His views were echoed by Brexit Minister James Cleverly, who said: ‘As the Minister in charge of No Deal planning, let me assure you that we are much better prepared for a No Deal departure than some would have you believe.’
The leadership contender insisted that a hard Brexit was not his first choice, but added: ‘Both businesses and the Civil Service have been working hard for more than two years, getting ready for this possibility.’
In a further development last night, Tory leadership rival Dominic Raab announced he would appoint a special ‘Minister for No Deal’ at Cabinet level if he became Prime Minister to toughen our negotiating stance with Brussels.
Brexit Minister James Cleverly said the government is prepared for a No Deal departure
The former Brexit Secretary also set out his battle plan for dealing with the anticipated fallout if we leave the EU without a deal, including emergency COBRA meetings.
Mr Raab said: ‘To give ourselves the best shot of a deal, we must be willing to walk away.
‘We will not be taken seriously in Brussels unless we are clear that we will leave on WTO [World Trade Organisation] terms if the EU doesn’t budge.’
And he claimed fears that the Channel ports would grind to a halt were overstated as customs officers would not need to carry any more checks than they do currently.
Mr Raab added that even if there were delays at ports, fewer than one in ten food items would be directly affected.
Today’s Mail on Sunday poll also shows No Deal is now more popular in the country than the deal which Theresa May negotiated with Brussels.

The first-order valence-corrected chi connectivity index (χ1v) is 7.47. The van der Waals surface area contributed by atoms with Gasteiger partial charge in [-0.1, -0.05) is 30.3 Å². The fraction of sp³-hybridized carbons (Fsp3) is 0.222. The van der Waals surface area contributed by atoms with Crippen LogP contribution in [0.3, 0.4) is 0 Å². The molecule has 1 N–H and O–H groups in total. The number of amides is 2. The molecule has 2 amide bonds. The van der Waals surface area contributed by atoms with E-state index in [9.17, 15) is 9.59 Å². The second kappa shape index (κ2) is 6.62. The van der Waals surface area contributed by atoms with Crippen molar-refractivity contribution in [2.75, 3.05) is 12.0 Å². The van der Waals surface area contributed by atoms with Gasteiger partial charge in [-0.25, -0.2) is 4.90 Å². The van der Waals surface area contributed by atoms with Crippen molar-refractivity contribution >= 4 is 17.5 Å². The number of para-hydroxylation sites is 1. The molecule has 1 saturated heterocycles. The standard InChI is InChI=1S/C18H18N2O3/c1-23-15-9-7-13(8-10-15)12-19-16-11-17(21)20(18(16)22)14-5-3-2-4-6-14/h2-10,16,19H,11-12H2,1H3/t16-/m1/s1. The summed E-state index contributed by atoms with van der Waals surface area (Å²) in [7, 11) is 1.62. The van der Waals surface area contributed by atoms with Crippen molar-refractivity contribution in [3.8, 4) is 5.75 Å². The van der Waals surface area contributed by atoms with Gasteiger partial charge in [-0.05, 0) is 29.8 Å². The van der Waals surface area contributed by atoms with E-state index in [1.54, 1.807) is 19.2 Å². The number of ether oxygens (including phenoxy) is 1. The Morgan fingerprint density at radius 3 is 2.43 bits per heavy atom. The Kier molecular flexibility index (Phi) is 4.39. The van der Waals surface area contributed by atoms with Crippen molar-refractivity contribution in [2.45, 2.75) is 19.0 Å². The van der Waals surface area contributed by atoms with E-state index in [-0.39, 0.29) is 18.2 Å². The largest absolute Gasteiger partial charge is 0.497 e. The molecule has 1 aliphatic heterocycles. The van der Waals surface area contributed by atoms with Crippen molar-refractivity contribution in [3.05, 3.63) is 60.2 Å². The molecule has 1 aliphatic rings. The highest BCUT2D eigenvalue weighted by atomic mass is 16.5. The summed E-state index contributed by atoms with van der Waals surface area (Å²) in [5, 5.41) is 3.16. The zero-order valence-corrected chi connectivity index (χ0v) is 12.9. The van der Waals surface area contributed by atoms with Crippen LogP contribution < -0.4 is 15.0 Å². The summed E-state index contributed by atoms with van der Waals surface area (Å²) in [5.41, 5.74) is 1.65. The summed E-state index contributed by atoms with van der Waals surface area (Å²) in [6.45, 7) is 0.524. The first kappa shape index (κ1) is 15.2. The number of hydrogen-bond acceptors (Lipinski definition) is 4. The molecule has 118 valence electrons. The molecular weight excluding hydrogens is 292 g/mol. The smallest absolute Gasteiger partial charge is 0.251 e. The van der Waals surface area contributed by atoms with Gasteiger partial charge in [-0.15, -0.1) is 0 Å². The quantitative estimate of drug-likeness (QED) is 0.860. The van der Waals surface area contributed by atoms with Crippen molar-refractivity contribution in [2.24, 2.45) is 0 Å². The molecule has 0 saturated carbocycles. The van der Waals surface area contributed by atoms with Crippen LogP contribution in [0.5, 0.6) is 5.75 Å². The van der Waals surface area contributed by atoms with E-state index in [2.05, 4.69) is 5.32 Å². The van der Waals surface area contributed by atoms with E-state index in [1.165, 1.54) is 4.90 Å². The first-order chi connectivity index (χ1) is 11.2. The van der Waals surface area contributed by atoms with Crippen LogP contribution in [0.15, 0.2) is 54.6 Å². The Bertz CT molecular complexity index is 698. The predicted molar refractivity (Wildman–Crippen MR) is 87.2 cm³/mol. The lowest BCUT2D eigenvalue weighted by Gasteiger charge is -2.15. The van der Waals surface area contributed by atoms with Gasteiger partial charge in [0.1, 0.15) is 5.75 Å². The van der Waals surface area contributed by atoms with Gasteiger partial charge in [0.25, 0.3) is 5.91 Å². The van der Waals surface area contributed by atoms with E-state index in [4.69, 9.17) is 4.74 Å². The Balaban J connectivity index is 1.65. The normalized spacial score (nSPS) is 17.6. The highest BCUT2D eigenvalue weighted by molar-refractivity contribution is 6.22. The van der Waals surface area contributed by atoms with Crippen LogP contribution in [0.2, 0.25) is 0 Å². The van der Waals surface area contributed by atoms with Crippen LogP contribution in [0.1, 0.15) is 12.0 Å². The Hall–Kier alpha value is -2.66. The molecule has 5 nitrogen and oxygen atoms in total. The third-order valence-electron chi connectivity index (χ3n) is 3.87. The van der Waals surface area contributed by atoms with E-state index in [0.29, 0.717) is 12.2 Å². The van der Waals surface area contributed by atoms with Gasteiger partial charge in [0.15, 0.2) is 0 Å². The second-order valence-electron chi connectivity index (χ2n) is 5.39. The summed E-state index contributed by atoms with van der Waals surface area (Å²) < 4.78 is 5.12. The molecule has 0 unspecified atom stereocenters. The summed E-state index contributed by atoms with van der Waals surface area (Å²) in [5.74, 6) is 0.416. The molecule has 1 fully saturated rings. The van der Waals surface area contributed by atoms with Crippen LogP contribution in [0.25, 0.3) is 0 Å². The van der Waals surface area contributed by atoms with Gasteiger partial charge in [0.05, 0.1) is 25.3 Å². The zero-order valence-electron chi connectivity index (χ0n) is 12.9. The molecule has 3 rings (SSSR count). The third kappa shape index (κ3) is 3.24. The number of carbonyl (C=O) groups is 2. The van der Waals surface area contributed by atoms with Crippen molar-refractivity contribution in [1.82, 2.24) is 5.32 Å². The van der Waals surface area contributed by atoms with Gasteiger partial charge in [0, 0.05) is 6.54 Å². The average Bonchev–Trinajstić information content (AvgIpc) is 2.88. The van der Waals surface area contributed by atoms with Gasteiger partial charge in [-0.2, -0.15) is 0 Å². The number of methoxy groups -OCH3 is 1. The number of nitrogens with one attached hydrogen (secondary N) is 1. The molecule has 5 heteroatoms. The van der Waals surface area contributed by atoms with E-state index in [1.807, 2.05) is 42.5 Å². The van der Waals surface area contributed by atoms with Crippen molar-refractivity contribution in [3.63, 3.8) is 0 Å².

If a second referendum were held tomorrow, just 28 per cent of voters would support her deal – lower than the 33 per cent who would leave on WTO terms.
The proportion wanting to Remain is 42 per cent.
The poll also indicates that Boris Johnson’s stance on Brexit has boosted his chances of becoming Prime Minister.
Of Tory voters, 35 per cent say his belief that the UK should leave the EU by the October 31 deadline, ‘deal or no deal’, has made them more likely to support him, compared with 30 per cent who said it made them less likely.
Polling also suggests that Jeremy Hunt has been damaged by his inconsistency. The Foreign Secretary has ‘flip flopped’ on No Deal, first saying that he was relaxed about it before describing it as ‘political suicide’.
In a further development last night, Tory leadership rival Dominic Raab announced he would appoint a special ‘Minister for No Deal’ at Cabinet level if he became Prime Minister to toughen our negotiating stance with Brussels
A total of 31 per cent said that they were less likely to support him as a result of his vacillation, with just 14 per cent more likely to back him.
What does hard Brexit really mean?
What is a hard Brexit?
Should Britain and the EU fail to secure a withdrawal agreement, they will trade with each other on World Trade Organisation terms.